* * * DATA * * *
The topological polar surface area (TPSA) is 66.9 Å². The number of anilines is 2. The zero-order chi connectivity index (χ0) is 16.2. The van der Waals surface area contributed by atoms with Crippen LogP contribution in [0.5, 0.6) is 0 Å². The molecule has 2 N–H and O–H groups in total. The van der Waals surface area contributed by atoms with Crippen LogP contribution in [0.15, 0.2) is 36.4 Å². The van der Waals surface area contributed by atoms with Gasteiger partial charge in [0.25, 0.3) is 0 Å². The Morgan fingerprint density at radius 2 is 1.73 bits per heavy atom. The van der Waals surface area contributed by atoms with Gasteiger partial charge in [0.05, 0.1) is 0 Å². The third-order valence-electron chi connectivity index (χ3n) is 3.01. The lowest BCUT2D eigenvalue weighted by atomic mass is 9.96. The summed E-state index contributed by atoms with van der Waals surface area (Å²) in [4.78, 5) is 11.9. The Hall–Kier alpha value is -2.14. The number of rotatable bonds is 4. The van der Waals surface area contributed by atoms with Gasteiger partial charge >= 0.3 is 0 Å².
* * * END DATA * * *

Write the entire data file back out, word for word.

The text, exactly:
The topological polar surface area (TPSA) is 66.9 Å². The number of anilines is 2. The zero-order chi connectivity index (χ0) is 16.2. The van der Waals surface area contributed by atoms with Crippen LogP contribution in [0.5, 0.6) is 0 Å². The molecule has 2 N–H and O–H groups in total. The van der Waals surface area contributed by atoms with Crippen LogP contribution in [0.15, 0.2) is 36.4 Å². The van der Waals surface area contributed by atoms with Gasteiger partial charge in [0.25, 0.3) is 0 Å². The Morgan fingerprint density at radius 2 is 1.73 bits per heavy atom. The van der Waals surface area contributed by atoms with Gasteiger partial charge in [0.05, 0.1) is 0 Å². The third-order valence-electron chi connectivity index (χ3n) is 3.01. The lowest BCUT2D eigenvalue weighted by atomic mass is 9.96. The summed E-state index contributed by atoms with van der Waals surface area (Å²) in [4.78, 5) is 11.9. The Hall–Kier alpha value is -2.14. The number of rotatable bonds is 4. The van der Waals surface area contributed by atoms with Gasteiger partial charge >= 0.3 is 0 Å².